Cybersecurity Series: Not only a good password can save you a lot

Today, each of us has a lot of passwords for different services. One for the computer, the other for the e-mail box, for logging in to social networks or various websites. Of course, it is almost impossible to remember them all, so a large percentage of people use the same password wherever possible. For example, you know that according to the latest surveys, the winner among passwords in the Czech Republic is: "username or family member's name" with more than 22% among other passwords. With more than 45% of users using the same password for multiple services, we can only imagine the potential impact in this one example.

A good example is my wife. She uses the same password for the website where she buys clothes, the same for buying books and food over the internet and on facebook. What threatens her? Someone can post an inappropriate video on her Facebook profile, or publish opinions that my wife does not share. Quite simply, they steal her identity, she will never get her profile back. On the payment portal, where she has stored cards, the attacker will use this information to his advantage… Fortunately, my wife was persuaded and changed her password and set up a multifactor login wherever she could. In IT security terminology: she minimized the risk.

Can you guess the consequences of your stolen passwords?

Due to the nature of our work in the field of cyber security, we still monitor various password leaks and their publication on public or "non-public" (darkweb) parts of the Internet. If we look at the current numbers, the total number of stolen passwords is in the tens of millions and of course it is possible to find these also in the Czech environment.

Of course, this is also monitored by large players, and they also monitor and integrate these resources into their services. For example, in Chrome you are notified of a compromised password.

The solution to this problem is certainly not pleasant for every user. It is impossible to remember hundreds of passwords and it is also not appropriate to use passwords written in the calendar. From my own practice, I can recommend using different passwords for different services. Store these passwords in services that allow them to be stored securely. Nowadays, a large number of services can send a forgotten password. Yes, you're waiting tensely at your computer for your password to run out, but it's worth the wait.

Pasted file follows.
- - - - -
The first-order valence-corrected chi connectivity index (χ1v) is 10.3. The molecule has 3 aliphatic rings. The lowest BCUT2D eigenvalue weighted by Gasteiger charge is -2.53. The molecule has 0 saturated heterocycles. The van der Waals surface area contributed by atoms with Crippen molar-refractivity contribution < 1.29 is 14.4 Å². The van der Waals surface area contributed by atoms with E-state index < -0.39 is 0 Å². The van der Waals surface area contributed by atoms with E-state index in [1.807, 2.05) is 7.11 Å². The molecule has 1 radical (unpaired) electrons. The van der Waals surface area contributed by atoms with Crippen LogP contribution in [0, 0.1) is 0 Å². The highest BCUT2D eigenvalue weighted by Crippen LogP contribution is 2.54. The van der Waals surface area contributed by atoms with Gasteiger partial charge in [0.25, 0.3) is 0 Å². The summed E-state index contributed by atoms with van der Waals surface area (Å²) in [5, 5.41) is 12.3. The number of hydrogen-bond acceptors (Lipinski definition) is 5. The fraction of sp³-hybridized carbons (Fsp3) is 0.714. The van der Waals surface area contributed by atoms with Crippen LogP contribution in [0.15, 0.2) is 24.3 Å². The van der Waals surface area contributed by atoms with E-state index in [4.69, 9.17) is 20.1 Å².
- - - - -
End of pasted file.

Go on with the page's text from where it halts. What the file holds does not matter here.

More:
Another very good solution is, of course, to use multifactor login. And preferably wherever possible. Using multifactor login for example in a corporate environment, private email or profiles on social networks is not much different than, for example, login to a bank. The only difference is that the second factor is not always required, but only at a certain interval. This means not only addressing access to the corporate environment, but also reducing the risk of, for example, the unauthorized transfer of a profile on a social network and the possibility of impersonating someone else.

Finally, I add recommendations to observe the following points:

  • The password should not be shorter than 8 characters.
  • The password should contain uppercase, lowercase letters, numbers and special characters.
  • Do not use the same passwords in multiple services.
  • Use multifactor login wherever technically possible.
  • If possible, do not use passwords that can be associated with your person or the environment.
  • Check the password against the lists of leaked passwords.